In its 48th year, Bangladesh faces a new existential question to ponder. What now passes as “normal”?
2019 ushered in not just a change of calendar but a wholly novel political reality. A “participatory” national election that by most accounts, sans the “official” ones, was anything but fair, transparent or credible. A political challenger mostly absent due in equal parts to unrelenting state repression and its own utter lack of strategy. An electorate wanting to partake in the democratic process but psychologically hesitant and stopping shy of protest against rampant electoral malfeasance overseen by the brute combination of the ruling party, officialdom, law enforcement and partisan media.
A yawning gap has appeared between private conversations and the “official” narrative on what transpired on pre-election night and election day and the whole saga has begun to border on magic realism where “what was wasn't” and “what wasn't was”.
There is a “new normal” afoot in Bangladesh defined by the uneasy co-existence of two types of “realities”. On the one hand, there is a credibility collapse of the election process and a concomitant moral crisis surrounding the right to rule. Three official electoral statistics of the December 30 election underscore the credibility crisis. Firstly, an 80 percent voter turnout figure against visibly thin voter presence. Secondly, an improbable margin of victories with the ruling party “getting” 91 percent of the vote share in 110 constituencies. And thirdly, an unexplainable “collapse” of the opposition vote bank from about a third of the electorate to less than a tenth.
The regime may have been extraordinarily “efficient” in managing the election aftermath but the severity of the credibility crisis surrounding the electoral process and outcome has only gotten deeper as personal and eyewitness accounts proliferate in quiet and unquiet whispers across the land. The belief which has gained ground is that the ruling group is bent on denying an atmosphere of competitive elections. Not surprisingly, voter enthusiasm and voter interest have thus reached a nadir with empty ghost booths becoming the signature image for the just-concluded Dhaka North election.
Yet, it is also the case that people at large have chosen to grieve and despair in private rather than engage in protest and publicly vent their anger at the systematic loss of their sense of being citizens with rights. A country defined by the bravery of its birth is now being defined by an extraordinary sense of powerlessness pervading the citizenry at large. The weakening of political contestation has not merely been a democratic loss but has spawned a “new normal” of political governance built on four pillars: marginalisation of those at the grassroots, political encroachment on social space, economic governance run on crony principles and entrenched corruption, and relentless empowerment of the security establishment over civic rights. The sense of powerlessness is a direct outcome of this “new normal” of political governance. The regime has dramatically raised the cost of protesting with unprecedented partisan misuse of legal procedures as evident in the proliferation of gayebi cases. Justified moral outrage has increasingly come to be balanced against the political calculation of the costs of raising a voice of protest. The outcome more often than not is silence and self-censorship.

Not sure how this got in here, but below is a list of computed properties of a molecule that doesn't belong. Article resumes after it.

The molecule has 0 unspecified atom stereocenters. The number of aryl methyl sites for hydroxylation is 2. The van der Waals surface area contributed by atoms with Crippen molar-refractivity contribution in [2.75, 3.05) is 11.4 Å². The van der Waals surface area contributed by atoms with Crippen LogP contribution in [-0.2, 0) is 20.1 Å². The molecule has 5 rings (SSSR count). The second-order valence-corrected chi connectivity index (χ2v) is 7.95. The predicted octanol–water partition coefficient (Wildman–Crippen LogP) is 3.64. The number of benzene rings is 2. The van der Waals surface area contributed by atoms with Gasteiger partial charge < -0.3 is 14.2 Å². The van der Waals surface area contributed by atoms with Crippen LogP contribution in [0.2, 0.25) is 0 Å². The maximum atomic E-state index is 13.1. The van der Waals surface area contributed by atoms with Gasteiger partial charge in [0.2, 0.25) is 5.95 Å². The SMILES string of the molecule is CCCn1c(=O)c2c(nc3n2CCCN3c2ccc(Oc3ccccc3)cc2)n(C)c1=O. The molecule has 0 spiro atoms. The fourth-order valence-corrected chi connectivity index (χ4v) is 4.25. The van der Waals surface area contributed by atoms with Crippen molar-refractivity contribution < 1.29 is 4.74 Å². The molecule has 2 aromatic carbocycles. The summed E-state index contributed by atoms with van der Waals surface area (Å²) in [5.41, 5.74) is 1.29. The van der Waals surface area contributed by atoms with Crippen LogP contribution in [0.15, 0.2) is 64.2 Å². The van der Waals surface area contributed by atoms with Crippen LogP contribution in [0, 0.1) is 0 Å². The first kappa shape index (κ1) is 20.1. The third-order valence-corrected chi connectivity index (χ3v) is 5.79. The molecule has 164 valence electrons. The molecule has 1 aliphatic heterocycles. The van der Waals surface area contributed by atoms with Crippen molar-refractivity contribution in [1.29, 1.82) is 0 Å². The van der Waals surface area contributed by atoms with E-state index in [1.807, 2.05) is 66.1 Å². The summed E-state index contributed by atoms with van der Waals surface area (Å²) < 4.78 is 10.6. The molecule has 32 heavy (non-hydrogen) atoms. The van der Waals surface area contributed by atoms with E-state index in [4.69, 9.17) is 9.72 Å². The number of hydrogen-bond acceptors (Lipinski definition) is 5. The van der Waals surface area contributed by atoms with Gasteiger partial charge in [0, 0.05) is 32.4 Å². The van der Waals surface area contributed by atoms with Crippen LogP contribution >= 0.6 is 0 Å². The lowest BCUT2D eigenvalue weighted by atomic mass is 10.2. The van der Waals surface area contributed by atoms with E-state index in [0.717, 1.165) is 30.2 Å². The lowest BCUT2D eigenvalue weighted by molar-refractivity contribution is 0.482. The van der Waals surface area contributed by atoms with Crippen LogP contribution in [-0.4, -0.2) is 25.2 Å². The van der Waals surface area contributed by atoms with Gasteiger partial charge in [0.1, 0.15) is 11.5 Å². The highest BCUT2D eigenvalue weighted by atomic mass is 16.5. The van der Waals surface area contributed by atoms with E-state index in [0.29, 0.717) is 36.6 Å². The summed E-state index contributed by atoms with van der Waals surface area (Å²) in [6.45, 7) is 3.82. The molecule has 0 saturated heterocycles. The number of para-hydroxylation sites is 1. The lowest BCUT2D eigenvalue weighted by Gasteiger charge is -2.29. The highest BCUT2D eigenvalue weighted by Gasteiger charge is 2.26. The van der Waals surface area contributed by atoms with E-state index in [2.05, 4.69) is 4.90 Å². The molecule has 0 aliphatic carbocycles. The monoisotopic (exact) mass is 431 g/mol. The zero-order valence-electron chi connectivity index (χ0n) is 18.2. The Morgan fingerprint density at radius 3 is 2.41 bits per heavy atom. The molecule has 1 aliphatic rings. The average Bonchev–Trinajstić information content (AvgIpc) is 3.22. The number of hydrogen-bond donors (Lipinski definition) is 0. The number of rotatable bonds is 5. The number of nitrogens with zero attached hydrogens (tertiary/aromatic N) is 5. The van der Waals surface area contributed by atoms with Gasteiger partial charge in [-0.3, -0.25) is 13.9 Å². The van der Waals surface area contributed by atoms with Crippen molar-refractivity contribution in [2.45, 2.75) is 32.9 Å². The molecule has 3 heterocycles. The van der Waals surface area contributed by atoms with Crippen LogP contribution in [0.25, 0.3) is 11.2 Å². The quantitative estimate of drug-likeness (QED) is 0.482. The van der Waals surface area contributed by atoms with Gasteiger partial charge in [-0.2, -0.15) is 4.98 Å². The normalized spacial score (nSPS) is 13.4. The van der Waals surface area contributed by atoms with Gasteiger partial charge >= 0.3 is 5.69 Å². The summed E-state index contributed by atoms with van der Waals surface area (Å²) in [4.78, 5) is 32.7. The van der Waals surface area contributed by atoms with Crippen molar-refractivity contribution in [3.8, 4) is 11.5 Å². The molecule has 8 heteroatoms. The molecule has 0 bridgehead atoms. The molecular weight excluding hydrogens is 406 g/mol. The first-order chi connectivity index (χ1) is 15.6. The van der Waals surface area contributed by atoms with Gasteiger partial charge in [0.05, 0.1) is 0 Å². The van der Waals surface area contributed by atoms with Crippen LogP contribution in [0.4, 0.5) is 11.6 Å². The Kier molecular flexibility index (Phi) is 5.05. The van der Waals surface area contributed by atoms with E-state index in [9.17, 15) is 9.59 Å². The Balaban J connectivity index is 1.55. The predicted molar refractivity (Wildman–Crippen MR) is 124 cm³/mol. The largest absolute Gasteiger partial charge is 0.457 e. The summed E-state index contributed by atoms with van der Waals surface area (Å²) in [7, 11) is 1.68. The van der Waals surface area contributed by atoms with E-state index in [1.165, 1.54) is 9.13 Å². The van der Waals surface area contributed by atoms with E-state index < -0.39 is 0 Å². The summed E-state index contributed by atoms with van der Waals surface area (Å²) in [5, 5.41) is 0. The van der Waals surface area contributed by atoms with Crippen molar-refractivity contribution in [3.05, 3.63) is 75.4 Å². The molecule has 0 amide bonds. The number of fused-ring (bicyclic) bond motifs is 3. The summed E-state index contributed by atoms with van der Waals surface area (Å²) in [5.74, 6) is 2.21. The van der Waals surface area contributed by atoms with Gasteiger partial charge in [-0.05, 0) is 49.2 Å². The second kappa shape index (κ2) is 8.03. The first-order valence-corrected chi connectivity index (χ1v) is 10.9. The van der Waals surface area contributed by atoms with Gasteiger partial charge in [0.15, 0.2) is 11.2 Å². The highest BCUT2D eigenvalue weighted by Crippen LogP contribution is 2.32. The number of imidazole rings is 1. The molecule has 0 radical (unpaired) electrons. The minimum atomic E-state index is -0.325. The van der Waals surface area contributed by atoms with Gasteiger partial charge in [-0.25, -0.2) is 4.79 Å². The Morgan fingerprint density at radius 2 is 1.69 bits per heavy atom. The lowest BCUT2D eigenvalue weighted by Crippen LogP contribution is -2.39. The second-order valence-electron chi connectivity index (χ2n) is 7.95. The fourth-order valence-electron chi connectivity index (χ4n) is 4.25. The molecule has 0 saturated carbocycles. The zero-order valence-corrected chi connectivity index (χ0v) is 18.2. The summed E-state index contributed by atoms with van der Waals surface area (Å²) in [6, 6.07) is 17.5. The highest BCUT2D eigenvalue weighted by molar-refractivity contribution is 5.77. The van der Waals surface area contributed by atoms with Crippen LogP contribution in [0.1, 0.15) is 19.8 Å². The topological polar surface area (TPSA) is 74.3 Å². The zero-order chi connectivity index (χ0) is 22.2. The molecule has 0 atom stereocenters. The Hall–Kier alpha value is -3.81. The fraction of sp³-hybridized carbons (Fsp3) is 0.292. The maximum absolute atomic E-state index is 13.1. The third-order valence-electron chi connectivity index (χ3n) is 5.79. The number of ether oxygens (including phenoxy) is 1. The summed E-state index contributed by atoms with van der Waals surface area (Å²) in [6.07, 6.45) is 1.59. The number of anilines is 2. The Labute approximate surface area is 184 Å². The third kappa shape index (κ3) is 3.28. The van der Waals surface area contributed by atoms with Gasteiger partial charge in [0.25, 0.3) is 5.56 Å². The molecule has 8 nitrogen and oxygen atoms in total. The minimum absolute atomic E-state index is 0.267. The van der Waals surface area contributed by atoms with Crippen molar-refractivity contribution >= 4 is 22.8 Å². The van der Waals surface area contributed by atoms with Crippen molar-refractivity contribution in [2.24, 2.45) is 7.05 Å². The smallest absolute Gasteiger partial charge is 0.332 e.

Another manifestation of this “new normal” is a paradoxical situation where there is both relative political calm and pronounced uncertainty about the future: a case of “uncertainty despite stability”. The stubborn stagnation of the rate of private investment in Bangladesh is testament to an atmosphere of “uncertainty despite stability”.
Huntington in his seminal work examined the phenomenon of “political decay” as opposed to political development. A critical insight emerging from such an analysis is that it is less the form of government and more the degree and quality of politics and governance, i.e. legitimacy, opportunities for contestations, rationalisation of authority, state capacity, robust spaces for public discourse, minimising system disruptions around transitions in power that distinguish politically developed societies from politically decaying ones. Sooner or later, political decay impacts economic outcomes, particularly inclusive and sustainable outcomes. Experience shows that there are both well-performing and poorly-performing democracies just as there are well-performing and poorly-performing authoritarian states. The apologist discourse of democracy-versus-development thus entirely misses the point. The discourse nearer to the reality is the tripartite one of democracy, governance and development. A society cannot jettison both democracy and governance and expect inclusive and sustainable development.
Is this the “new normal” Bangladesh is now faced with? Where arbitrariness and lumpen assertions of power are sapping the quality of our institutions across the board? Where all political capital is concentrated in preserving the “new normal” with little left over for the needs for reform that are crying out to be addressed? Where the middle-income dream has been reduced to the narrowest of growth statistics rather than the foundational aspirations of quality, inclusion and dignity?
The “new normal” offers no easy way out for those despairing at the pervasive sense of powerlessness. For the moment, the mood appears to be one of impotent anger, withdrawal and pursuit of private agendas. But it would be a mistake to assume that the will to resist injustices and restore an inclusive dream of quality and dignity has fallen by the wayside. Nothing has come easy in our journey. New answers and new ways forward have to be forged. As before, it will require perseverance and determination. And faith in ourselves.
Dr Hossain Zillur Rahman is executive chairman of Power and Participation Research Centre.